• If you disliked it, name one thing that you did like about it.
  • Rate on a scale where 1 is throw it out the window, and 10 is to recommend it to everyone you know. Give an example of why it earned that rating from you.

6. Make Sure Everyone Has Their Say

In every book club group, there’s always someone who talks too much and someone who doesn’t talk enough. Starting the conversation with a round-robin (or inserting one somewhere in the discussion), will help to even out the contributions. Examples:

  • Do are aforementioned variation on the like/dislike.
  • Ask everyone to share who was their favorite (character, setting, scene, twist).
  • What emoji would you give this book?
  • How would you describe this book in a short sentence?
  • What kind of feels did this book give you? Name one emotion.
  • How many stars would you rate this book? Why?

7. Practice Active Listening

There’s a book by Kate Murphy called You’re Not Listening. In it she talks about how, despite constant digital communication, we’ve lost the art of listening to each other.

(At least that’s what I think the book is about. I was trying to listen to it as an audiobook and kept getting distracted. I guess I wasn’t “listening”.)

Some good listening practices include: being fully present and undistracted, being empathetic and non-judgmental, quieting your own agenda, using active forward-leaning body language, paying attention to non-verbal clues, and asking questions.

You can model this behavior for your fellow book clubbers.

8. Stay On Topic (Or Not)

If your book club is anything like mine, the discussions can be wide-ranging. Discussing an aspect of the book can lead to a member sharing a personal experience, which turns into a mini-therapy session. Or you get caught up with each other’s lives while you’re waiting for your food to arrive and forget to start talking about the book.

You can let the conversation be organic, as long as you are doing so mindfully. Sometimes it’s appropriate to gently remind everyone that you’ve strayed from the topic of the book and throw down a new prompt to get things back on track. Or perhaps you sense that the book is talked out. In that case, ask your members if they are done talking about the book, or if anyone has anything else to share.

9. Using “Yes, And” to Build Conversation

In improv theater, there is a technique called “yes, and”. The actor takes a line or action thrown at them from another actor, and then they build upon it. Conversely “no, but” closes the conversation with disagreement or finality. Using “yes, and” rather than “no, but” can also be useful for facilitating a book club conversation that builds and grows, rather than one that dies in a cul-de-sac. Here’s how it could work:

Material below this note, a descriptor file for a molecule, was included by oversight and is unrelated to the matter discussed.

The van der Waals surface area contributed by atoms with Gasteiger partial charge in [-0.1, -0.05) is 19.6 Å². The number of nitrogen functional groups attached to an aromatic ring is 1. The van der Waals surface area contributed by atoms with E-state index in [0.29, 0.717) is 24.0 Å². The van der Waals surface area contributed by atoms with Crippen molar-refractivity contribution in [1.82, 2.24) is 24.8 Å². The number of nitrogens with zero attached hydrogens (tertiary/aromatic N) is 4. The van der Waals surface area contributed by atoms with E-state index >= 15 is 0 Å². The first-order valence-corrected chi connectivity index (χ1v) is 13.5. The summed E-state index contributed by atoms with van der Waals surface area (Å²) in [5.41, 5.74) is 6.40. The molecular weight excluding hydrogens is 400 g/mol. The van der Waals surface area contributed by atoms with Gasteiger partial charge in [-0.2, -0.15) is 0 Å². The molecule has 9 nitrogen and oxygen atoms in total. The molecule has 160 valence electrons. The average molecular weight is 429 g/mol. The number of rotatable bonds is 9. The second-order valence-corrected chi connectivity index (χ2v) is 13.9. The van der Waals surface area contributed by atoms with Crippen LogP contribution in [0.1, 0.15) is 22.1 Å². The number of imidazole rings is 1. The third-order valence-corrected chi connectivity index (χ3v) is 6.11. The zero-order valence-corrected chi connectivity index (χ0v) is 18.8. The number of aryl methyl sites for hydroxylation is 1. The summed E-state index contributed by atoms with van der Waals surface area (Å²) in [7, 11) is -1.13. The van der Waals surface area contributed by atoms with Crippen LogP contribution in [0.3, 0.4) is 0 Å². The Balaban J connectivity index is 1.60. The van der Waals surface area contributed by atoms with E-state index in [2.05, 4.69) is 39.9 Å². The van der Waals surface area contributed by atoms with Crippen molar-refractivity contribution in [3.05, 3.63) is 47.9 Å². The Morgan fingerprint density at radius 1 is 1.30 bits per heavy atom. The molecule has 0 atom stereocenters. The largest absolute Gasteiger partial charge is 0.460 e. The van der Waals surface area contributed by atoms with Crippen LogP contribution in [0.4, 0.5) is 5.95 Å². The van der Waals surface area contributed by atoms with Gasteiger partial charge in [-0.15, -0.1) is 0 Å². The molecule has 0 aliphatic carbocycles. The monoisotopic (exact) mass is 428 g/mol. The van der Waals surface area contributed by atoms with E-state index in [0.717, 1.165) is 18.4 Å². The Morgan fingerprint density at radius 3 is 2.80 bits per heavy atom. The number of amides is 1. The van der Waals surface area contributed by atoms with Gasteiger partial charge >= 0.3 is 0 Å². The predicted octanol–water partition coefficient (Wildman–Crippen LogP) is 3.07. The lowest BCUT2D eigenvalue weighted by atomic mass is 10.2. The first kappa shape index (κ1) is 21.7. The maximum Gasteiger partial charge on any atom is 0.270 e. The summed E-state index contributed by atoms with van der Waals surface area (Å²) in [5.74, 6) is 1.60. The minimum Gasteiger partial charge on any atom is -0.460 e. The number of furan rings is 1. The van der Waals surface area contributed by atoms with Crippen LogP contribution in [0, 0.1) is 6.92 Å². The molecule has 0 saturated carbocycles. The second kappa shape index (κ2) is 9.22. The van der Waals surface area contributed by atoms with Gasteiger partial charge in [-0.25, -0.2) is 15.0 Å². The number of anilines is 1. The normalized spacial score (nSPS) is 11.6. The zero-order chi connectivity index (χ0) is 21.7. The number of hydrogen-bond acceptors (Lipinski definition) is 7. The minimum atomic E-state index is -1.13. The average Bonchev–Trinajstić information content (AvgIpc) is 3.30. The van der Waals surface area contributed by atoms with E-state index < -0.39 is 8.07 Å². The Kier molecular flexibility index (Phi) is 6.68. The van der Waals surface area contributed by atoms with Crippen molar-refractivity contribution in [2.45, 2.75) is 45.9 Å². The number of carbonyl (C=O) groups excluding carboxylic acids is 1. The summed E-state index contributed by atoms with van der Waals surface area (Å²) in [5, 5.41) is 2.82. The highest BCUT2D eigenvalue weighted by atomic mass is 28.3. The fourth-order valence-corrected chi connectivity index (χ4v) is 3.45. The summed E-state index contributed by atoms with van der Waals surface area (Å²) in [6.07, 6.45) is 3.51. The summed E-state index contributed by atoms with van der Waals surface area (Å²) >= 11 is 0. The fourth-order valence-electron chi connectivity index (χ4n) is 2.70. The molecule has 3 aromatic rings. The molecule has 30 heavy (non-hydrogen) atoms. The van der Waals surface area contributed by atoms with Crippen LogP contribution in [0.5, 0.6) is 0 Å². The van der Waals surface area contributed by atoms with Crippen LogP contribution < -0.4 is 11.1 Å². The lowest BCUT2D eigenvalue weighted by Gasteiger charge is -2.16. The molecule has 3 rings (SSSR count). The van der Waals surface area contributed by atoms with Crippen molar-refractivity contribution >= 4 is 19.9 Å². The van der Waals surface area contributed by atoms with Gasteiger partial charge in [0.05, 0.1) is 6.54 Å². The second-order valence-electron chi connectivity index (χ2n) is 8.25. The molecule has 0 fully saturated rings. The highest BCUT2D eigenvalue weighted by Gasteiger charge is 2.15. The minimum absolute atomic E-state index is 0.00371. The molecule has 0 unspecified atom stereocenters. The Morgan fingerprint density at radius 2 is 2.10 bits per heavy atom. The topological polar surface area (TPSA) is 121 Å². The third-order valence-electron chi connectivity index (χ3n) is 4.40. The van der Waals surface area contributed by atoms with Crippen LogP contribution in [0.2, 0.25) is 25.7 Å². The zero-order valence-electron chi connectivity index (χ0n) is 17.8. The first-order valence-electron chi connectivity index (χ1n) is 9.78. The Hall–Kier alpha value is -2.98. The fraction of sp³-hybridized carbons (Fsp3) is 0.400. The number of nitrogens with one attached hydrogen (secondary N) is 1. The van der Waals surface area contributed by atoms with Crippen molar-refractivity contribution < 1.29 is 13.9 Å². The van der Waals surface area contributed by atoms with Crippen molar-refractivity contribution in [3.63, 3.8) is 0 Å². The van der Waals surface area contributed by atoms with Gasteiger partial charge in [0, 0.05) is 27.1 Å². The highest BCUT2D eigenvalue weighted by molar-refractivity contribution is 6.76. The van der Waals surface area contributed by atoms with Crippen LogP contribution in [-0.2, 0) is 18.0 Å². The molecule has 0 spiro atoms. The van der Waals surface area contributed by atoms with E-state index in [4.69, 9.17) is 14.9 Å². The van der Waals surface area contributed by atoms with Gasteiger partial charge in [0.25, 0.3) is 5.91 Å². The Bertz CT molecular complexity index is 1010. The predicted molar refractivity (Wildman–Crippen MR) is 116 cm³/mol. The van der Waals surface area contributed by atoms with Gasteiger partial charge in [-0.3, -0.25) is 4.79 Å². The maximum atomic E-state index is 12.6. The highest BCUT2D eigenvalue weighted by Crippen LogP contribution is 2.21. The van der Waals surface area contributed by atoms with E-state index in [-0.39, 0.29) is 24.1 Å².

Example of “no, but”

Jane: “The plot went back and forth in time so much, I found it confusing”
You: “I didn’t find it confusing at all”

Example of “yes, and”

Jane: “The plot went back and forth in time so much, I found it confusing”
You: “I also found it confusing at first, but then I realized that the chapter headings indicated the time frame. So, I paid attention at the beginning of each chapter and I was able to keep better track of what was going on.”

Example of “no, but”

Jane: “I kept wondering why his wife put up with so much grief from him”
You: “Yea, me too.”

Example of “yes, and”

Jane: “I kept wondering why his wife put up with so much grief from him”
You: “Linda, you were talking earlier about the book’s setting and cultural expectations. Do you think that there was cultural pressure on the wife to accept her husband’s bad behavior?”

Mind the Time

I love hanging with my book club, but at some point, dinner ends and we all need to go home. If you’re hosting your book club discussion, it’s on you to keep track of time and make sure that the group has time for everything. This includes some time for chitchat, discussing this month’s book and selecting the next book.

You could be direct and say up front at what time you’re to close down the chitchat and get to the book discussion, followed by the selection of the next book. Or you could play it by ear and try to insert a graceful transition if the conversation seems to be going on really long.

According to Stephen King “books are a uniquely portable magic.” We hope that these suggestions for how to run a book club discussion will help you and your fellow clubbers find that magic. Happy reading!


Use our guide to find dozens of book ideas for your group.

Find Your Next Book Club Book

Our Latest Book Club Guides

Our Latest Book Lists

Share these tips on how to lead a book club discussion with your friends:

Share on Social Media

Meet our Writers:

Leave a Comment